Spreads on BB and B corporate bonds are about as high as they have ever been, nearly matching the highs we saw in the wake of the disastrous corporate governance scandals in 2002. It was in early October '02 that spreads peaked and the stock market reached its bear market low. It was a time when the consensus view was that we were mired in a jobless recovery, the Fed was powerless to do anything about it ("pushing on a string"), and company bankruptcies were going to be widespread.
That we are once again seeing similar signs of distress in the market (the VIX index closed today at almost 35) means the market is assigning a relatively high probability to a very ugly economic scenario in which many companies end up failing, the economy likely slides into a long and painful recession, and the Fed and Congress can do little to stop it. That doesn't mean the market is right, rather that if you want to be bearish these days you have to believe in a real doomsday scenario. Anything less and spreads will narrow, corporate bonds will be very attractive investments, stocks will rally, and subprime loans bought by Treasury could end up being quite profitable.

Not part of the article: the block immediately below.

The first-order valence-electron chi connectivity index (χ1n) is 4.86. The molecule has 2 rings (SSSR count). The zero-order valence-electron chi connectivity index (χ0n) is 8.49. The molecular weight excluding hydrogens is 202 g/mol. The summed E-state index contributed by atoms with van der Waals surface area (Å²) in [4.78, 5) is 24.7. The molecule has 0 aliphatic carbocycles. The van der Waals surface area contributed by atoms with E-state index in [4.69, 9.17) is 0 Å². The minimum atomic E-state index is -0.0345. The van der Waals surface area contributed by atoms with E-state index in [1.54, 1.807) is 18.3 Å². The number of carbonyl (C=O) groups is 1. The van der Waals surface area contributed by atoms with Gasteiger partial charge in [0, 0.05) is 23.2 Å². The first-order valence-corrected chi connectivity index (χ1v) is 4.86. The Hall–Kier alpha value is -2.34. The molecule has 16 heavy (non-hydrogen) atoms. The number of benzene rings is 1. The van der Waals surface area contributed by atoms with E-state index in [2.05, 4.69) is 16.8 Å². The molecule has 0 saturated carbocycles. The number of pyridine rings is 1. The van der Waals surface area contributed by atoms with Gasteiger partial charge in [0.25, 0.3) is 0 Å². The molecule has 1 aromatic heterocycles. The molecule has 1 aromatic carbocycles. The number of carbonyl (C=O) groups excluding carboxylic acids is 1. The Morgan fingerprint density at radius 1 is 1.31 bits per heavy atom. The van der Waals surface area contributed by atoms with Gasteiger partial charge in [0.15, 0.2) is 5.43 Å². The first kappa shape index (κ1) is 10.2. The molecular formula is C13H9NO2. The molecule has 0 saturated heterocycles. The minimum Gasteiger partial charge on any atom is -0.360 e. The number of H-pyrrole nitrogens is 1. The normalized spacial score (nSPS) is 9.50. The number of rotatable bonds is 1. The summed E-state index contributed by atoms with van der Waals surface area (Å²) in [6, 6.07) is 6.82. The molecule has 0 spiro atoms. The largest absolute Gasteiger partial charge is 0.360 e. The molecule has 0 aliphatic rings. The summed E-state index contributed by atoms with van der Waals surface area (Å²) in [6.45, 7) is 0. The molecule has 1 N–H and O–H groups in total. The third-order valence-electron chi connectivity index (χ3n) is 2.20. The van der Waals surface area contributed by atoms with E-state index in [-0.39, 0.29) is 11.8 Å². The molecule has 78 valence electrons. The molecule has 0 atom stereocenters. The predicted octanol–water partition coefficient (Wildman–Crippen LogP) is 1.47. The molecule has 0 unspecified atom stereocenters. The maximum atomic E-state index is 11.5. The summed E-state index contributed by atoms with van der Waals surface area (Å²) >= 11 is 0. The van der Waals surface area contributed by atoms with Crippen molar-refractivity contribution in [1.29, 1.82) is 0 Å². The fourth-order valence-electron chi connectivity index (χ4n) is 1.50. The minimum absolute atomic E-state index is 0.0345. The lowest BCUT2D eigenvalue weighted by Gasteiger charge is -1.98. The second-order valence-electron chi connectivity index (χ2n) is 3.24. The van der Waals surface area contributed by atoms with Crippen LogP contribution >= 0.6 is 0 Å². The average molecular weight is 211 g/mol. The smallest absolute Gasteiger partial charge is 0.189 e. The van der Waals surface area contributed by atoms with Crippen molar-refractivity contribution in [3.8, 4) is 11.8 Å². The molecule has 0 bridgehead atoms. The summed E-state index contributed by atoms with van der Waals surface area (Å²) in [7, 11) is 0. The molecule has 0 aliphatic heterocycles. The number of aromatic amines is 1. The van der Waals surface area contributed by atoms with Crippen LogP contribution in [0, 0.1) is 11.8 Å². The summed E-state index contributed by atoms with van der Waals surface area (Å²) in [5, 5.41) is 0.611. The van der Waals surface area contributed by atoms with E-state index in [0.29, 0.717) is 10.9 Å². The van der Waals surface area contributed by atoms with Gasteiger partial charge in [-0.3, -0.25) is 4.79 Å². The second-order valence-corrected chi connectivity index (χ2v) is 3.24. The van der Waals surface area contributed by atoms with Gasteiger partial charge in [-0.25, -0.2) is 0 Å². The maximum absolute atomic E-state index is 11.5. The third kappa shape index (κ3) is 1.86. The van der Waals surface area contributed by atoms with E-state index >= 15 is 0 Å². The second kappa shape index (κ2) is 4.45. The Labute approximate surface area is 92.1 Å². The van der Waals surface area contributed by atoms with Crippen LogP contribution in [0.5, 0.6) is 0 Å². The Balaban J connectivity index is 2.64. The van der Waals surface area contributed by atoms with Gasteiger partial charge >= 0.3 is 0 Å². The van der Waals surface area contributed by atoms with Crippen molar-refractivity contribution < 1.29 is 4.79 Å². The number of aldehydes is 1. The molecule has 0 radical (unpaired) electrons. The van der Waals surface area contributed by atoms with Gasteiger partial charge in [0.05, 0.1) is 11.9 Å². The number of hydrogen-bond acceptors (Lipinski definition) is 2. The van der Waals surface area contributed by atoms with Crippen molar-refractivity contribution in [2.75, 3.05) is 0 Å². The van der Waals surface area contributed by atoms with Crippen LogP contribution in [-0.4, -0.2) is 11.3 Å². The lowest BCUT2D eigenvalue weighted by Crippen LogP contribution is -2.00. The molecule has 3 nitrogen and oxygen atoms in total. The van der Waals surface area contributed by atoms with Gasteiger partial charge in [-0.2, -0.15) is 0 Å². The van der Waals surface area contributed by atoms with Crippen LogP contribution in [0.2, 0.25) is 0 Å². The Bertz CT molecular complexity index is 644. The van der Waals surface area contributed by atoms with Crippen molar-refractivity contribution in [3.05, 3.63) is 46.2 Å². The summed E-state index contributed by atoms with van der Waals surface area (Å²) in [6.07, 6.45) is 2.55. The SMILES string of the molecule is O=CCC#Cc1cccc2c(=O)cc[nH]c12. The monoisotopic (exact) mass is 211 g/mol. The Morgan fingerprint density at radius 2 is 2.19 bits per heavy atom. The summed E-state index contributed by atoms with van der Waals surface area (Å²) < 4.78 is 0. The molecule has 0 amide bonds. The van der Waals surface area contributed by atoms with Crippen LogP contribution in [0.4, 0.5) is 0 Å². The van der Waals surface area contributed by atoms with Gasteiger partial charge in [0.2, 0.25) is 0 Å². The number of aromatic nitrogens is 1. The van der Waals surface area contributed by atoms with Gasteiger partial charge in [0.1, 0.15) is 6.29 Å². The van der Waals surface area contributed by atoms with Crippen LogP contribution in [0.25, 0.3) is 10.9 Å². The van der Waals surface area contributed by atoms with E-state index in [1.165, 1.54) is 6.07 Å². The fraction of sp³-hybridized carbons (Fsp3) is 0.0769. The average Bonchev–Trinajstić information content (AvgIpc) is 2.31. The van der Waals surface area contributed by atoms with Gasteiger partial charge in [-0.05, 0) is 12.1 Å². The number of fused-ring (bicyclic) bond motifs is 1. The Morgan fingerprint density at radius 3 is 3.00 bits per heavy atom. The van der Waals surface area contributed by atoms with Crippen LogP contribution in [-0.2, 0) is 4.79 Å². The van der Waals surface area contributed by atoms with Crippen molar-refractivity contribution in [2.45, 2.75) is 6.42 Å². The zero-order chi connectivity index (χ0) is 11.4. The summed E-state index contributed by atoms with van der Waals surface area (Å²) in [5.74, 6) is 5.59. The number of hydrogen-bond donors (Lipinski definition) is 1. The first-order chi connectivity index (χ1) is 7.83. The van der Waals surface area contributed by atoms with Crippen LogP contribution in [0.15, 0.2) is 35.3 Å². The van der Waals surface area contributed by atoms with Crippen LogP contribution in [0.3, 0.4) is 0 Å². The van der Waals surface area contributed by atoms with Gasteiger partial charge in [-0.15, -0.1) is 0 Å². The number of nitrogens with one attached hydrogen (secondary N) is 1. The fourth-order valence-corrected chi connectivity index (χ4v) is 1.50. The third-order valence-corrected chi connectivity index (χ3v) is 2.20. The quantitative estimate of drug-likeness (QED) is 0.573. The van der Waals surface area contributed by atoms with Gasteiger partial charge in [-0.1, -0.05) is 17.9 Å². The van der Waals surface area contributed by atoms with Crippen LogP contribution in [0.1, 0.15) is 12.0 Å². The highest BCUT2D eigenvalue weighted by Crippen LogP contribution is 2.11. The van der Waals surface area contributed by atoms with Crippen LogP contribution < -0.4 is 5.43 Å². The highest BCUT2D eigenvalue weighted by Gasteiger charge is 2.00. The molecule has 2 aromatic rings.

So if the bailout fails to materialize this weekend or looks so ugly that it will be ineffective, markets could be disappointed, but the disappointment can't be much worse than what is already priced into the market. That, and the many signs that the economy on balance is still in reasonably good shape, suggest that the odds favor remaining bullish.